The date was September 23, 2020, and President Donald Trump had just finished delivering a short set of remarks in the White House’s briefing room.
He was there to discuss Johnson & Johnson’s announcement that it had begun stage three trials on its COVID-19 vaccine. It was an opportunity for him to brag a bit about the progress made in the U.S. compared to European countries, and with good reason. The 7-day average for deaths sat at 736 per day, down from the April peak of 2,118 deaths per day (by the time he’d leave office, that number would rocket all the way up to 3,000 per day). He used the opportunity to slam his opponent, Joe Biden, and dance on the recently-deceased Supreme Court Justice Ruth Bader Ginsburg’s grave by teasing his choice to replace her.
As Trump opened the floor to questions, White House reporter Brian Karem saw a chance to ask something that had been weighing heavily on the minds of many Americans.
“Mr. President, real quickly: Win, lose, or draw in this election, will you commit here, today, for a peaceful transferal of power after the election?” asked Karem. “And there has been rioting in Louisville. There’s been rioting in many cities across this country — red and — your so-called red and blue states. Will you commit to making sure that there is a peaceful transferal of power after the election?”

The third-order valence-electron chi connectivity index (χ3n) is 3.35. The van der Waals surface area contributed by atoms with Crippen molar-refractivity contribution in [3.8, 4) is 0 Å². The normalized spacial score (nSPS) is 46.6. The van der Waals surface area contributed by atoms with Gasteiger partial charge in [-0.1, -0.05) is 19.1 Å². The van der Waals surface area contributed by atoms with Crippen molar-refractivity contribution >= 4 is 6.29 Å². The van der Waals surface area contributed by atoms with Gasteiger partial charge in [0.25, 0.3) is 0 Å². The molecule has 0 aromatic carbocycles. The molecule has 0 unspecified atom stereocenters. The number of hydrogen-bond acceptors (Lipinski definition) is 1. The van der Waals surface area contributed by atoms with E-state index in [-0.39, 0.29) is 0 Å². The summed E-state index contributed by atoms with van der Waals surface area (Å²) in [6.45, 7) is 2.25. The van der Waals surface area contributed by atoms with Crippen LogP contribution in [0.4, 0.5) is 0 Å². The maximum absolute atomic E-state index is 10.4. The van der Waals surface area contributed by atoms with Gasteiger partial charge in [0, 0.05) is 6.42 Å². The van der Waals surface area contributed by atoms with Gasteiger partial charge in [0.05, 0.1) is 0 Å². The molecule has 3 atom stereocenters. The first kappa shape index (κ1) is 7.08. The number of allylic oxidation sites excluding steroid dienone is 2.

It was an opportunity for Trump to quell concerns that he’d try to cling to power in the event of a loss. Earlier that same day, The Atlantic published Barton Gellman’s piece explaining how Trump, in a loss, might try to interfere with the counting of the electoral votes on January 6 by citing the Electoral Count Act. Karem’s and Gellman’s worries were well-founded, as we would soon find out.
But that day in the briefing room, Trump did not calm the anxious nation’s worries but exacerbated them in the worst possible way. From the White House transcript:
TRUMP: Well, we’re going to have to see what happens. You know that. I’ve been complaining very strongly about the ballots. And the ballots are a disaster. And — and —
REPORTER: I understand that, but people are rioting. Do you commit to making sure that —
TRUMP: Oh, I know. I know. Yeah, no, we want —
REPORTER: — there’s a peaceful transferal of power?
TRUMP: We want to have — get rid of the ballots and you’ll have a very trans- — we’ll have a very peaceful — there won’t be a transfer, frankly; there’ll be a continuation.
The ballots are out of control. You know it. And you know who knows it better than —
REPORTER: No, sir. I don’t know that.
TRUMP: — anybody else? The Democrats know it better than anybody else.